Granted, somewhere in there the despised home front did abruptly bust out into emerald swathes of lawn and apple-blossom everywhere and goslings in the park. Which frankly is not at all fair. (It was almost a relief to come home from the meeting the other night and see three police cars parked out front, while a second swarm blocked a nearby street. No, I never did find out what it was all about.)

It did however help me cope with the work situation — the goslings etc, that is, not the speculation on incipient grow-ops — inasmuch as it provided an outward focus and reminder of greater meanings. I don’t care if you’re technically still employed at the time, job-hunting sucks. You know all that Sesame Street-esque bilge about how it doesn’t matter, you’re special just the way you are? Hah. Welcome to Purely Random Judgment Land, boys and girls."Do you love me now? How about now? Do I look competent and trustworthy now? Oh… you didn’t want competent, you wanted proactive?"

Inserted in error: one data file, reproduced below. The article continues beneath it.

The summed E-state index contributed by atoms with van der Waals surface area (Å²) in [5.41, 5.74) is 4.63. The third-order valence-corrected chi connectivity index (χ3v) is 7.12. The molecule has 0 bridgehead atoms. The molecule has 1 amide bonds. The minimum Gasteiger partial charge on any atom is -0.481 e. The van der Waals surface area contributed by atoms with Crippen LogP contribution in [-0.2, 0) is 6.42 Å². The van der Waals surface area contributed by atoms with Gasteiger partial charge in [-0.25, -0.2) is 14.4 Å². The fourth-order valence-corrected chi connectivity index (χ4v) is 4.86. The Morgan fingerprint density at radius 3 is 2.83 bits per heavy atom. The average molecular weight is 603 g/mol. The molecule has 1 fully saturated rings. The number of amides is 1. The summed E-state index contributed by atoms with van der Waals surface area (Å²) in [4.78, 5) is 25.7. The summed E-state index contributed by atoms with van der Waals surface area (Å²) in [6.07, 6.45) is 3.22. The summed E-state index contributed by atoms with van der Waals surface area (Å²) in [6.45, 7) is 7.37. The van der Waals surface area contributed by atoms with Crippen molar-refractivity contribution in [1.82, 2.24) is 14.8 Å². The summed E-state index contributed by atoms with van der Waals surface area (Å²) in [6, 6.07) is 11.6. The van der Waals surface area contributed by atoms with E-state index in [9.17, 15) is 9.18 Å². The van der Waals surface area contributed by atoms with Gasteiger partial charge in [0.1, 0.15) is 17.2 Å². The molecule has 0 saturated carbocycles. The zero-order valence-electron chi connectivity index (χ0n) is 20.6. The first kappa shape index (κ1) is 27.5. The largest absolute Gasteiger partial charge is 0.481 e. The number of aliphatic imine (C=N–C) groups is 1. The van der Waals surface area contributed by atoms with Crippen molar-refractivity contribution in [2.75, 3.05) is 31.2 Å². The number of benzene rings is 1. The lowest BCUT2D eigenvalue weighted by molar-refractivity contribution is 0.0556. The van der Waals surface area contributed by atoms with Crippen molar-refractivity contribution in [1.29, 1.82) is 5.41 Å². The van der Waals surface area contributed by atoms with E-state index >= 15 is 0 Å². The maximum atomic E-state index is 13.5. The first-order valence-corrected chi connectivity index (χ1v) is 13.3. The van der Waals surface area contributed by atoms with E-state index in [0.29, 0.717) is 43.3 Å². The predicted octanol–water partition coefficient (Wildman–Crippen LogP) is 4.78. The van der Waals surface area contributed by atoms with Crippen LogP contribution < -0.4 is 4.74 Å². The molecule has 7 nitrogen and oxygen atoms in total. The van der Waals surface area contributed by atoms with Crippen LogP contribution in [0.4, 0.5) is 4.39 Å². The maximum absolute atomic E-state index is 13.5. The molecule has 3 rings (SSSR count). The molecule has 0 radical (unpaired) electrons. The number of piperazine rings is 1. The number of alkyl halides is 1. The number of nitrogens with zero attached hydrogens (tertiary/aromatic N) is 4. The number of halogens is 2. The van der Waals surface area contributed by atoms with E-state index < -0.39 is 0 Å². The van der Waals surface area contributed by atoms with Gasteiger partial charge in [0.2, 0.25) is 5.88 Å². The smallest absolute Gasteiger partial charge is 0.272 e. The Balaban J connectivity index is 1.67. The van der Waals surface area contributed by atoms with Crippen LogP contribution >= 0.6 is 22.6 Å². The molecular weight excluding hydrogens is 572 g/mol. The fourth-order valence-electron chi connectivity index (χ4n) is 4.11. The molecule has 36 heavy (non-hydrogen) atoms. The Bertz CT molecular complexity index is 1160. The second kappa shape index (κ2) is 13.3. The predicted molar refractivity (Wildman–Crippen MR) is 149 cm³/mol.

If I ever get into the position of interviewer, top of my question list is "How many interviews is this, now? Four? OK, that’s an automatic +12 coherence forgiveness, right there."

My main issue, it appeared, was that I wasn’t giving off enough of an upwardly-mobile vibe. The buyers were envisioning Future Executive, and I was projecting more Hey, the Cats Aren’t Hungry Enough to Wake Me at 3AM, I’m Good. Honestly, I have never quite grasped this whole ‘passion for retail’ deally-bob. A more astute buddy of mine — ie, we started in the same position, and he’s now the Category Manager for frozen foods — pointed out that it’s about how the company can be sure it’s getting value for salary, which makes sense; I guess I just figured value as more of a ‘the work’s getting done’ thing, without having to pretend I looooove the notion of giving up my weekends to study sock sales trends, into the bargain.